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How can people who need help
live outside an institution?

photos by Tom Olin

Easy - when America puts community first.

by Lucy Gwin

  from reporting by John Woodward and input from Stephanie Thomas

Lucy Gwin is editor of Mouth magazine.



Balancing a checkbook is no medical procedure.


This comes as a surprise to most folks, so brace yourself: With only a handful of exceptions nationwide, nursing homes do NOT have physicians on staff. (Some have physicians on contract. Read one of those contracts sometime. It's a very different proposition.)

Many nursing homes are cited by regulatory agencies each year because they don't have registered nurses on staff.

Only a very few people who live in nursing homes need medical assistance. What most need is called "personal assistance" --- also called "attendant services."


Helping someone out of bed and into a wheelchair in the morning is not a medical procedure.

  • Balancing a checkbook may be tough, but it isn't a "medical procedure."

  • Wiping somebody's butt is not a "medical procedure."

    Nearly all attendant services can be performed by any trusted person. Over-medicalizing long-term care is costly to taxpayers (see below). Further, it requires that people who need assistance, whether they're young or old, be labeled as sick. We are not, for the most part, sick. We get by just fine out here in the real world with a little help.


    Birth of a great American cash cow

    Forty years ago, the nursing home industry barely existed. A relative few church and county "homes for the aged" provided shelter and minimal care for people who needed some assistance in order to survive but had no money to hire it or families to provide it. Mothers, sisters, aunts and grandmothers did the majority of America's caregiving.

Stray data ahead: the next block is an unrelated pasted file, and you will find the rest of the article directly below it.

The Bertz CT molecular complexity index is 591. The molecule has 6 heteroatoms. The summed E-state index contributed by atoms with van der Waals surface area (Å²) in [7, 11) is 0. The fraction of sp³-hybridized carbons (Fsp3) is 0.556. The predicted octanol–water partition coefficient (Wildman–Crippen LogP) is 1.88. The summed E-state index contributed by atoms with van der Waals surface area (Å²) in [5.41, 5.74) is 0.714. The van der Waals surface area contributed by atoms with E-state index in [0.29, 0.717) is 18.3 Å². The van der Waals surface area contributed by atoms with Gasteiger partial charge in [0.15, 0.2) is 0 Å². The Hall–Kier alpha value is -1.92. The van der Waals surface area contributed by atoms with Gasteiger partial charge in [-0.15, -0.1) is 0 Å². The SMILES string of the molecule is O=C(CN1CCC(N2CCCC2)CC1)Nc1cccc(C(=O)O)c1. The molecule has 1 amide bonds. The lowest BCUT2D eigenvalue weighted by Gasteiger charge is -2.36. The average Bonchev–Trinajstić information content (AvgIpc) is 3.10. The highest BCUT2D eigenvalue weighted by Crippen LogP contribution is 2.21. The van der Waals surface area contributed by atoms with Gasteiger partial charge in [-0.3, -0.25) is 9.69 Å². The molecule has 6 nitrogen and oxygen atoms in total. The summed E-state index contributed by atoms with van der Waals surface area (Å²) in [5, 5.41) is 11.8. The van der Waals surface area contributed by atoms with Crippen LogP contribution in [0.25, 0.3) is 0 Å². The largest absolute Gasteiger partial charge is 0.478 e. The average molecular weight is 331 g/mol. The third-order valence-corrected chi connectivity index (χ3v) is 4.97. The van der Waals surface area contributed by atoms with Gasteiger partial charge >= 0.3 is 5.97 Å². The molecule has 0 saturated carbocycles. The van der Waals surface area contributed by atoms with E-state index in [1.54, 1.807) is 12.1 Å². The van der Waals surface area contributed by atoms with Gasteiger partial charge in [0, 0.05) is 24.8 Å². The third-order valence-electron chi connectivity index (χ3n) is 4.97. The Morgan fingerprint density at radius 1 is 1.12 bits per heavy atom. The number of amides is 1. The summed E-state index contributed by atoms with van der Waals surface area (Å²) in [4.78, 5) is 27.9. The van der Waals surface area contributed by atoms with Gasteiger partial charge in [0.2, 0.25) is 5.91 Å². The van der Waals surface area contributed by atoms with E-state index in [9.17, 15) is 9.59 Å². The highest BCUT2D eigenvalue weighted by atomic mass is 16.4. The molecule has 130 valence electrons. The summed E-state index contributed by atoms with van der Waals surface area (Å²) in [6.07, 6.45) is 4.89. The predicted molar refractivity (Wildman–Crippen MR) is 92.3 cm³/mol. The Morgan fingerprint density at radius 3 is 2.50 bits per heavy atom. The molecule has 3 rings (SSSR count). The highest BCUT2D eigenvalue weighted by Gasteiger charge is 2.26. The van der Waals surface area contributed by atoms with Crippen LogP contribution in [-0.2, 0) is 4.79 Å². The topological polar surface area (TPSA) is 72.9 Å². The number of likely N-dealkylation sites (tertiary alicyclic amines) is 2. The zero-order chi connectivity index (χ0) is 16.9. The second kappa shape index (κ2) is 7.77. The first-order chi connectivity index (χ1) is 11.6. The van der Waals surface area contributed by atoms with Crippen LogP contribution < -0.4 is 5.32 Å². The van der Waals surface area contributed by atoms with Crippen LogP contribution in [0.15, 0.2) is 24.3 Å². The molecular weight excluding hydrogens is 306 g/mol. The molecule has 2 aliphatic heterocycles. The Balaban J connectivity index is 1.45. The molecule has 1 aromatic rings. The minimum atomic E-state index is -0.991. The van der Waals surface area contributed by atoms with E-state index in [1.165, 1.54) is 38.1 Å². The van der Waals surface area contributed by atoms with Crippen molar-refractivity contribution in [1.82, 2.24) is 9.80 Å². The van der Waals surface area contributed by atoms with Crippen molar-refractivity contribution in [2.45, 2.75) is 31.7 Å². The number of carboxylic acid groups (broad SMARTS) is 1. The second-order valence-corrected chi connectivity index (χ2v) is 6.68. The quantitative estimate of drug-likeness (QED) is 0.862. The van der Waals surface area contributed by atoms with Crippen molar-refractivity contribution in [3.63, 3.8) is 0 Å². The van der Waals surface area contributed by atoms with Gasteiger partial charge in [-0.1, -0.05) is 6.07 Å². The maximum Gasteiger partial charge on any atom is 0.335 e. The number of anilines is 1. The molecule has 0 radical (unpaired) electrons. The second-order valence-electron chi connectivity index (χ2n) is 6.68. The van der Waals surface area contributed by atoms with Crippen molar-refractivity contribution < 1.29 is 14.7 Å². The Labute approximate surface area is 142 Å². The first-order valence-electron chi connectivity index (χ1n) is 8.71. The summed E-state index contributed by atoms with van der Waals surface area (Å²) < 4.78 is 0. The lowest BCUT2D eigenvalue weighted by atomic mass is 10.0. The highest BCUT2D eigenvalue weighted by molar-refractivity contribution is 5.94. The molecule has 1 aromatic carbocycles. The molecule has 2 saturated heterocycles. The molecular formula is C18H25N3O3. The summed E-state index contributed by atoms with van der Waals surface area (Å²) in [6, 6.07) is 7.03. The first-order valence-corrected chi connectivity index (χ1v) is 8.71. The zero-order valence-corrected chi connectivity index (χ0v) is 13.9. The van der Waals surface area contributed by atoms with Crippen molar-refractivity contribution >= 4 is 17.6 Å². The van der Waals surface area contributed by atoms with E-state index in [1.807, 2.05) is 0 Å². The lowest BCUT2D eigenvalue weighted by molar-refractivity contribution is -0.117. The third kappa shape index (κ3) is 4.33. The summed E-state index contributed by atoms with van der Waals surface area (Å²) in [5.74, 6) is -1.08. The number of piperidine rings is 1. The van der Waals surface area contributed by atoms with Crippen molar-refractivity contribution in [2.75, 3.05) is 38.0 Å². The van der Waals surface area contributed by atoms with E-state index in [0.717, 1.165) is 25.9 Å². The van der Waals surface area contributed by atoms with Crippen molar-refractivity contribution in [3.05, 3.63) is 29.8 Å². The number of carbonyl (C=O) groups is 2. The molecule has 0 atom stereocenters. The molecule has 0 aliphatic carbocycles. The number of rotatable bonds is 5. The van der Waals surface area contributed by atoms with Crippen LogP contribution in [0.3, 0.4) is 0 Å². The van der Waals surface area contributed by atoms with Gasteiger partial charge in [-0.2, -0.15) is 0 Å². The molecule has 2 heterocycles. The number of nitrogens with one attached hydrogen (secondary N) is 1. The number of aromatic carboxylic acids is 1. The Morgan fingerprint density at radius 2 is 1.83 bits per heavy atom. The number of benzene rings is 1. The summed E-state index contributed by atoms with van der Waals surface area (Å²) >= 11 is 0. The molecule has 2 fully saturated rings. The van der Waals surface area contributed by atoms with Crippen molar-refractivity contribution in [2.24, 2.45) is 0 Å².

Then, in 1965, came the birth of the "care industry." Congress passed amendments to the Social Security Act which created Title XIX, the federal legislation authorizing Medicare and Medicaid. Medicaid, which now funds nearly two-thirds of America's nursing home beds, was originally designed to help older, impoverished Americans pay for prescription drugs (sound familiar?) and nursing care.No one at the time thought that the nursing care part would be popular.

    Today the nursing home industry is a growth industry. And its bills are eating state budgets alive.

    Medicaid is a joint federal-state program. Under Medicaid policy which was devised in 1965 and is still in effect, all states must offer institutional long-term care. Home- and community-based services are optional. Moreover, the amount which Medicaid may spend on home-and community-based services - the kind most folks need - are optional. States do not have to offer them.

    When states do offer such services, they often fence them in with wild and crazy eligibility requirements like, "must be between the ages of 22 and 51, require services which cost no more than 85 percent of nursing home costs, and have been a participant in a state vocational rehabilitation program between the years 1975 and 1990." Yikes!

    Moreover, the amount which Medicaid may spend on attendant services is capped. No such cap exists for institutional living arrangments. That's what's called "institutional bias."

    "I don't want to be a burden."

    None of us wants to return to the days when mothers did all the caregiving. None of us want to live, or have family members live, in institutions. People who make a living off knowing what's best for others, allied with people who profit from the current incarceration method of "care," have designed a system about us, without us.

    People like me who have survived that system abhor it and work to change it. Today, thanks to the Supreme Court's ruling in Olmstead v. L.C. and E.W., we have the law on our side. Giving people what they want rather than what professionals perceive to be their "need" is both less expensive and more satisfying to all concerned, including the taxpayer. Unlike institutions, home- and community-based services can be flexible, individualized, and built on the human scale.

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